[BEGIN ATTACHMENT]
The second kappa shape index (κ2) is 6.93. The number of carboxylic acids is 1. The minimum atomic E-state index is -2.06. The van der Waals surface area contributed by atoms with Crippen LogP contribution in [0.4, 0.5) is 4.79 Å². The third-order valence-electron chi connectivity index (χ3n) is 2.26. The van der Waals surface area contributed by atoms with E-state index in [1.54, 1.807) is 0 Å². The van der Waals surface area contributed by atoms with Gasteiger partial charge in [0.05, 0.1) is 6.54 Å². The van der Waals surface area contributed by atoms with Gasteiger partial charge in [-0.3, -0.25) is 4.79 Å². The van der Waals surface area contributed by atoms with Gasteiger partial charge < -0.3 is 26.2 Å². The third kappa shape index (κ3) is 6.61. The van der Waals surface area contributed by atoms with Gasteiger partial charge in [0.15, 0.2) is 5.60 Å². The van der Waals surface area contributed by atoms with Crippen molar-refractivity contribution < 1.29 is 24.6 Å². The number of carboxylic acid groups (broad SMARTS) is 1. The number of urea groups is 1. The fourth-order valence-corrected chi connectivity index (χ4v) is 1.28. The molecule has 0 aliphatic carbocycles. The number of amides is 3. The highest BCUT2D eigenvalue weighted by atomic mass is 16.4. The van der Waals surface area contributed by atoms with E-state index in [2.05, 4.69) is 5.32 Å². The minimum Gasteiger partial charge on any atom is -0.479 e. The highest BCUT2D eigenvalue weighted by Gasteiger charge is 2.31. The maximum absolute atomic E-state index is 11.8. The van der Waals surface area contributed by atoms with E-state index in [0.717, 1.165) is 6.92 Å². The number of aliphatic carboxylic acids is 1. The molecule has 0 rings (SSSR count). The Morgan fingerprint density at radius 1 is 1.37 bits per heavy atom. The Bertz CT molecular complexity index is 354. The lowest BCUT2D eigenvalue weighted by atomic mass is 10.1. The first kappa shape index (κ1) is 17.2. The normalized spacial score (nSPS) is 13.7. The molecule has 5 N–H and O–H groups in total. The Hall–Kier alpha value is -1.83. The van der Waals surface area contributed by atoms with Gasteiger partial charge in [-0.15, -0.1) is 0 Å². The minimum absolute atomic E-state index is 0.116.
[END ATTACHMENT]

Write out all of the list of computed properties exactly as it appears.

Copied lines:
The second kappa shape index (κ2) is 6.93. The number of carboxylic acids is 1. The minimum atomic E-state index is -2.06. The van der Waals surface area contributed by atoms with Crippen LogP contribution in [0.4, 0.5) is 4.79 Å². The third-order valence-electron chi connectivity index (χ3n) is 2.26. The van der Waals surface area contributed by atoms with E-state index in [1.54, 1.807) is 0 Å². The van der Waals surface area contributed by atoms with Gasteiger partial charge in [0.05, 0.1) is 6.54 Å². The van der Waals surface area contributed by atoms with Gasteiger partial charge in [-0.3, -0.25) is 4.79 Å². The van der Waals surface area contributed by atoms with Gasteiger partial charge < -0.3 is 26.2 Å². The third kappa shape index (κ3) is 6.61. The van der Waals surface area contributed by atoms with Gasteiger partial charge in [0.15, 0.2) is 5.60 Å². The van der Waals surface area contributed by atoms with Crippen molar-refractivity contribution < 1.29 is 24.6 Å². The number of carboxylic acid groups (broad SMARTS) is 1. The number of urea groups is 1. The fourth-order valence-corrected chi connectivity index (χ4v) is 1.28. The molecule has 0 aliphatic carbocycles. The number of amides is 3. The highest BCUT2D eigenvalue weighted by atomic mass is 16.4. The van der Waals surface area contributed by atoms with E-state index in [2.05, 4.69) is 5.32 Å². The minimum Gasteiger partial charge on any atom is -0.479 e. The highest BCUT2D eigenvalue weighted by Gasteiger charge is 2.31. The maximum absolute atomic E-state index is 11.8. The van der Waals surface area contributed by atoms with E-state index in [0.717, 1.165) is 6.92 Å². The number of aliphatic carboxylic acids is 1. The molecule has 0 rings (SSSR count). The Morgan fingerprint density at radius 1 is 1.37 bits per heavy atom. The Bertz CT molecular complexity index is 354. The lowest BCUT2D eigenvalue weighted by atomic mass is 10.1. The first kappa shape index (κ1) is 17.2. The normalized spacial score (nSPS) is 13.7. The molecule has 5 N–H and O–H groups in total. The Hall–Kier alpha value is -1.83. The van der Waals surface area contributed by atoms with Gasteiger partial charge in [-0.15, -0.1) is 0 Å². The minimum absolute atomic E-state index is 0.116.